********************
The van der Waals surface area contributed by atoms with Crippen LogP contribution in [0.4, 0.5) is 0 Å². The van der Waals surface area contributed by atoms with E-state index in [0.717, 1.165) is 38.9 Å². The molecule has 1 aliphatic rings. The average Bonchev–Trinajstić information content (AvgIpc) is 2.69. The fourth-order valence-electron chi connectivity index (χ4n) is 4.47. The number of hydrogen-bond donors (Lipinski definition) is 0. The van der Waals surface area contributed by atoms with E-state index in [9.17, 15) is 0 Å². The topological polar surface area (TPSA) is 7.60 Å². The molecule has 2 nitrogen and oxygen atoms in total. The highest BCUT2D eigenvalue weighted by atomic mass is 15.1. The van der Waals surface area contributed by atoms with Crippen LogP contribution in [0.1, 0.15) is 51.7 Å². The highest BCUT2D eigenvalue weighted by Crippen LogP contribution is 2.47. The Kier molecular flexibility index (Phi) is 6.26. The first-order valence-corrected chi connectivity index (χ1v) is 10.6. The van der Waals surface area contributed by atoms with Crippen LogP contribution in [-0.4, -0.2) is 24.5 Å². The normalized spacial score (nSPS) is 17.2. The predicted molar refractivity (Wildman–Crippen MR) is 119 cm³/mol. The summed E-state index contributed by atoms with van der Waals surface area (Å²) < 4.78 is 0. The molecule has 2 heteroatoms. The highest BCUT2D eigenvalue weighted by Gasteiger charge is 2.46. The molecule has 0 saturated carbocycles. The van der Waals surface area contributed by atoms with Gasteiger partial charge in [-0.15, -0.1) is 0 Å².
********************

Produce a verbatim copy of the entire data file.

The van der Waals surface area contributed by atoms with Crippen LogP contribution in [0.4, 0.5) is 0 Å². The van der Waals surface area contributed by atoms with E-state index in [0.717, 1.165) is 38.9 Å². The molecule has 1 aliphatic rings. The average Bonchev–Trinajstić information content (AvgIpc) is 2.69. The fourth-order valence-electron chi connectivity index (χ4n) is 4.47. The number of hydrogen-bond donors (Lipinski definition) is 0. The van der Waals surface area contributed by atoms with E-state index in [9.17, 15) is 0 Å². The topological polar surface area (TPSA) is 7.60 Å². The molecule has 2 nitrogen and oxygen atoms in total. The highest BCUT2D eigenvalue weighted by atomic mass is 15.1. The van der Waals surface area contributed by atoms with Crippen LogP contribution in [0.1, 0.15) is 51.7 Å². The highest BCUT2D eigenvalue weighted by Crippen LogP contribution is 2.47. The Kier molecular flexibility index (Phi) is 6.26. The first-order valence-corrected chi connectivity index (χ1v) is 10.6. The van der Waals surface area contributed by atoms with Crippen LogP contribution in [-0.4, -0.2) is 24.5 Å². The normalized spacial score (nSPS) is 17.2. The predicted molar refractivity (Wildman–Crippen MR) is 119 cm³/mol. The summed E-state index contributed by atoms with van der Waals surface area (Å²) < 4.78 is 0. The molecule has 2 heteroatoms. The highest BCUT2D eigenvalue weighted by Gasteiger charge is 2.46. The molecule has 0 saturated carbocycles. The van der Waals surface area contributed by atoms with Gasteiger partial charge in [-0.15, -0.1) is 0 Å².